On a steamy night in Tokyo, Damian Warner was as cool as can be, recording the highest score ever in Olympic decathlon on his way to Canada’s first gold medal in one of the Games’ oldest and most storied events.
“It’s been a long two days. When you go through the whole battle of the decathlon and finally finish and you get the result you were looking for, there is no greater feeling. This is a dream come true,” Warner said.
“I’ve never been in this position when one of my dreams came true. I don’t even know how to react right now,” added Warner, who at 31 years old was the oldest competitor in this 21-man field.
Warner, whose 9,018 points are also a new Olympic record, made it known from the beginning of this two gruelling, two-day event that he was the man to beat in Tokyo and deserving of the unofficial title of “the world’s greatest athlete.”
In the 100 metres, the first of 10 decathlon events, Warner put down a blistering 10.12 seconds, a time that would have nearly qualified him for the men’s 100-metre final a few nights ago. He followed that up by soaring 8.24 metres in the long jump, which would have been enough for a bronze in the men’s long jump.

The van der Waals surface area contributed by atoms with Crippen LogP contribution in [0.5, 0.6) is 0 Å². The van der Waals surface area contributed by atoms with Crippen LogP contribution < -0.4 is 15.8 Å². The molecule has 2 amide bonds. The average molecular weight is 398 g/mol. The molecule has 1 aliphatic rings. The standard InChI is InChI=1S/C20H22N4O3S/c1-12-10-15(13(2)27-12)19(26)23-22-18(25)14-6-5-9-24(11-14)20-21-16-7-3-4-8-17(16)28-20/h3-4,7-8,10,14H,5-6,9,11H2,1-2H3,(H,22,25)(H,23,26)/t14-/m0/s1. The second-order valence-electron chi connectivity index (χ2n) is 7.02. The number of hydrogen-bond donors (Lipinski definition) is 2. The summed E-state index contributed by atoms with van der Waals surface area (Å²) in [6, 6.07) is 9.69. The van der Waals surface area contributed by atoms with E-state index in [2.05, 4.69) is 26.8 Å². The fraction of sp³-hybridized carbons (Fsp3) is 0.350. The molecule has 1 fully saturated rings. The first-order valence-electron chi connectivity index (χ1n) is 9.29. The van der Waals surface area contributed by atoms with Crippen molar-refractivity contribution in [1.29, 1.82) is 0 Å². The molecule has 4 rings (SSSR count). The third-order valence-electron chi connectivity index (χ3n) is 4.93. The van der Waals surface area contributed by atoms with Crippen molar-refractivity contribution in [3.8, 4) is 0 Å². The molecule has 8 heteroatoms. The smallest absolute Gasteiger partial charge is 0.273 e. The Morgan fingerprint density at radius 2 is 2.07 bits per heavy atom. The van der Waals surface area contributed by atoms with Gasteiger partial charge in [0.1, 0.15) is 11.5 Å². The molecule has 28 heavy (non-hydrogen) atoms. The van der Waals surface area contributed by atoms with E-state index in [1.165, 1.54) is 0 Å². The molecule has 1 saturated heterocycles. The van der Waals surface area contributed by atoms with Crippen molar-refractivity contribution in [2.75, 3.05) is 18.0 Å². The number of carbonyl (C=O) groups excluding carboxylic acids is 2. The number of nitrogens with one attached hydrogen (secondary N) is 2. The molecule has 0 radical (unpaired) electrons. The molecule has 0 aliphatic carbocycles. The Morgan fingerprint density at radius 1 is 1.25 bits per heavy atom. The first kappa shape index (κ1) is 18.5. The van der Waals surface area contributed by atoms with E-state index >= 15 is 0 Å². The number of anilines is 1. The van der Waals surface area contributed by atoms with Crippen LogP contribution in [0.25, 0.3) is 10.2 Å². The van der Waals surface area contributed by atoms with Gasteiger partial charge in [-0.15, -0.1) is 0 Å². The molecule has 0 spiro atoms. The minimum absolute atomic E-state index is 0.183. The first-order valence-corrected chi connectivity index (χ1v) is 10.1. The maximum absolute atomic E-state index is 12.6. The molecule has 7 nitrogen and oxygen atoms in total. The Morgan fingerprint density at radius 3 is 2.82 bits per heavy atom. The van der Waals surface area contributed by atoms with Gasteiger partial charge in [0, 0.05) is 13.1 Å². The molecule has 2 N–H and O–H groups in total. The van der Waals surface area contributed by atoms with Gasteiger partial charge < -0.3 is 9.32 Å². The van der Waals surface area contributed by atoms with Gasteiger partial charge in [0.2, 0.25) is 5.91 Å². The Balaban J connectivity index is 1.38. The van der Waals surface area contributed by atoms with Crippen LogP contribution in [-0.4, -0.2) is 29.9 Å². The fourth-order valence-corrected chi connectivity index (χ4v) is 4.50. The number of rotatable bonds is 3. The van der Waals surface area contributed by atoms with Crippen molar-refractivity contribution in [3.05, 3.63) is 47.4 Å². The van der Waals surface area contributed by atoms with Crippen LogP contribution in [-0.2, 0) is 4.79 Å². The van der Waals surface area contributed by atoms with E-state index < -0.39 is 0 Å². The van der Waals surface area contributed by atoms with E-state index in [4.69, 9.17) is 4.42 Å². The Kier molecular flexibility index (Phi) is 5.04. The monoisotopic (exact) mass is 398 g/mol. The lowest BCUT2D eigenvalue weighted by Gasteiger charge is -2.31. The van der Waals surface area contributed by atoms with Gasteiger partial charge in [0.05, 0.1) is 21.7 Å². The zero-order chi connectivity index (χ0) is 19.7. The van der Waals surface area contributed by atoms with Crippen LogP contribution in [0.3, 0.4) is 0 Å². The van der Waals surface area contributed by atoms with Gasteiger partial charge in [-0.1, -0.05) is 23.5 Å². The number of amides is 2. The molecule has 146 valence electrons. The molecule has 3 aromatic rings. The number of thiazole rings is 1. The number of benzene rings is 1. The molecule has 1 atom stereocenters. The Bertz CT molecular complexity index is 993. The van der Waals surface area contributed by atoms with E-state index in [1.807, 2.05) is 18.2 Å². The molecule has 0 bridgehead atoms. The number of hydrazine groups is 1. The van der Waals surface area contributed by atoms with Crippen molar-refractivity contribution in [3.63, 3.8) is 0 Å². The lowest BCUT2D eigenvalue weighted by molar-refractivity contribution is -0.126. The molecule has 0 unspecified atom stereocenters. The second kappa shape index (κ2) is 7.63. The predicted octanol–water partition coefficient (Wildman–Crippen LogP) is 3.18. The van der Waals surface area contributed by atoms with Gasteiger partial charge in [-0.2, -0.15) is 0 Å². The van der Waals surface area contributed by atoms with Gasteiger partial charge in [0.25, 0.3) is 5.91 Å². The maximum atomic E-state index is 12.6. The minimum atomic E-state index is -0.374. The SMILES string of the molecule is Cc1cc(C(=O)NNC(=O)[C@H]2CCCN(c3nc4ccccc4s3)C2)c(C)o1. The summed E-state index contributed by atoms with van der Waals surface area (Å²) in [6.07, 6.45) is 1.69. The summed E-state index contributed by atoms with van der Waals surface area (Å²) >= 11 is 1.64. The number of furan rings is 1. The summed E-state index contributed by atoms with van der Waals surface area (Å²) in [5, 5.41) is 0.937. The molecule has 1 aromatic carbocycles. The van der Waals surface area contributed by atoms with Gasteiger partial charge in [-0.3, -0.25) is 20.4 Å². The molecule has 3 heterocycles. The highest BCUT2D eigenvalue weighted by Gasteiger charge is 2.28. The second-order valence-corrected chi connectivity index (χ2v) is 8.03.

The London, Ont., native added an Olympics-best time of 13.46 seconds in the 110-metre hurdles and a personal best in the pole vault, an event that has given him problems in the past.
He capped off the competition running the 1,500 metres in four minutes 31.08 seconds to cement the gold.
Add it all up and it was a performance for the ages and will surely become one of the great moments in Canada’s Olympic history.
“I’m just grateful. Throughout my whole career, I’ve just felt like the luckiest athlete in the world,” Warner said. “I came from a situation where I really didn’t have any goals or dreams and lucky enough I found coaches who believed in me and made sure I was on the right path.
In decathlon, 9,000 points is the holy grail for a competitor, only achieved three times previously.
Warner won a bronze medal in Rio in 2016. Fellow Canadian decathlete Dave Steen captured the bronze at the 1988 Seoul Olympics.
The idea that the decathlon champion is the world’s greatest athlete goes back more than 100 years. At the 1912 Stockholm Olympics, after American Jim Thorpe’s decathlon victory, King Gustav of Sweden told Thorpe: “Sir, you are the world’s greatest athlete.”